Brent Bozell

For Nevada voters, the debate unequivocally exposed that it was Reid who was the candidate that came unprepared for prime time. But on the three networks, it was a different story. Though they tried to acknowledge weakly that Reid didn't win, only Jonathan Karl on ABC played a clip of a confused Reid at the podium, fumbling for his notes: "OK. Got to find my little notes here. ... OK. A lot of paper here." Karl was also the only network correspondent who, after Reid denied that he grew rich in office, featured this ridiculous line by the Democrat: "I've been on a fixed income since I went to Washington." Karl noted Reid makes $193,400 as majority leader. None of the networks used Angle's line that Reid, most unpolitically, lives in the Ritz-Carlton in Washington. Some fixed income.

But the worst part of the debate that the network Angle-bashers ignored concerned Reid's biggest and most outspoken mistake: his declaration in April 2007 that the Iraq war was lost. The debate moderator, Mitch Fox, quoted his remarks precisely: "You were quoted as saying the following: 'The war is lost, and the surge is not accomplishing anything as indicated by the extreme violence.' Do you believe that your statement demoralized the troops and (was) inaccurate as judged by the success of the troop surge?"

Reid simply lied in response. He tried to suggest he merely had been restating the thesis of Gen. David Petraeus: "He said and I said the war could only be won militarily, economically and diplomatically." Reid said this, without an ounce of shame, after the moderator had just quoted him as saying "the war is lost."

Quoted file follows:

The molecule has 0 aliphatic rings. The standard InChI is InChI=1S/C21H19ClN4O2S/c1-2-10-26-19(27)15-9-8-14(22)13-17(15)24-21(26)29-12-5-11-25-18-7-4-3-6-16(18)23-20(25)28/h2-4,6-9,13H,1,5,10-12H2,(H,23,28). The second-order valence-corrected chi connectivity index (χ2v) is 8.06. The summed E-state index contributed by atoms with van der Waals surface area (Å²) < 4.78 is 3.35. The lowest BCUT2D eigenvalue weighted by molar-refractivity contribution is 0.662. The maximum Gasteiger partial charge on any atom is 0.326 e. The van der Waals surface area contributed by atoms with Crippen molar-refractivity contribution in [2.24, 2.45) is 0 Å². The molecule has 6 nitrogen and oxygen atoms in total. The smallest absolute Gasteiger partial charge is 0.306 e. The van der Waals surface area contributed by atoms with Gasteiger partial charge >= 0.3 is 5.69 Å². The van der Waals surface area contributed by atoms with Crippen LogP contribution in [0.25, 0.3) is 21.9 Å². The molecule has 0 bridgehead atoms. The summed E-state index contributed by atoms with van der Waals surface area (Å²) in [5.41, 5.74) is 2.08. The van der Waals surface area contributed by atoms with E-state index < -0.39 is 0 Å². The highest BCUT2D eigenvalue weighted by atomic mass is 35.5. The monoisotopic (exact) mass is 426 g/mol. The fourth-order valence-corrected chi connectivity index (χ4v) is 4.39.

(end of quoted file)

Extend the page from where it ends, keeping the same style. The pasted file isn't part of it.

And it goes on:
But then Reid dug an even deeper trench of untruth. "After I made my statement and Gen. Petraeus made his statements, we did the surge then, not later. And it was the right thing to do."

So now Reid is taking credit for the surge? Again, the moderator had just told the voters of Nevada that Reid had declared that "the surge is not accomplishing anything." Reid didn't care about the truth of what he said. He was just recklessly, shamelessly inventing an alternate universe. History, truth, facts -- damn them all. Reid now says that "the surge worked" and that somehow, in spite of his white-flag remarks, he was supportive of the mission and the troops.

How can the "truth" detectors in TV news skip over Reid's fabrications of his own record? They can't, of course, unless they are shamelessly partisan and don't care whether politicians tell the truth or invent fiction.

Back in 2007, NBC reporter Bob Faw insisted Reid merely was "saying out loud what many say privately about Iraq." What "many say privately" (read: inside the national media) turned out to be wrong and unwise. So the reporters are not just covering for Reid. They're covering for themselves.

Brent Bozell

Founder and President of the Media Research Center, Brent Bozell runs the largest media watchdog organization in America.
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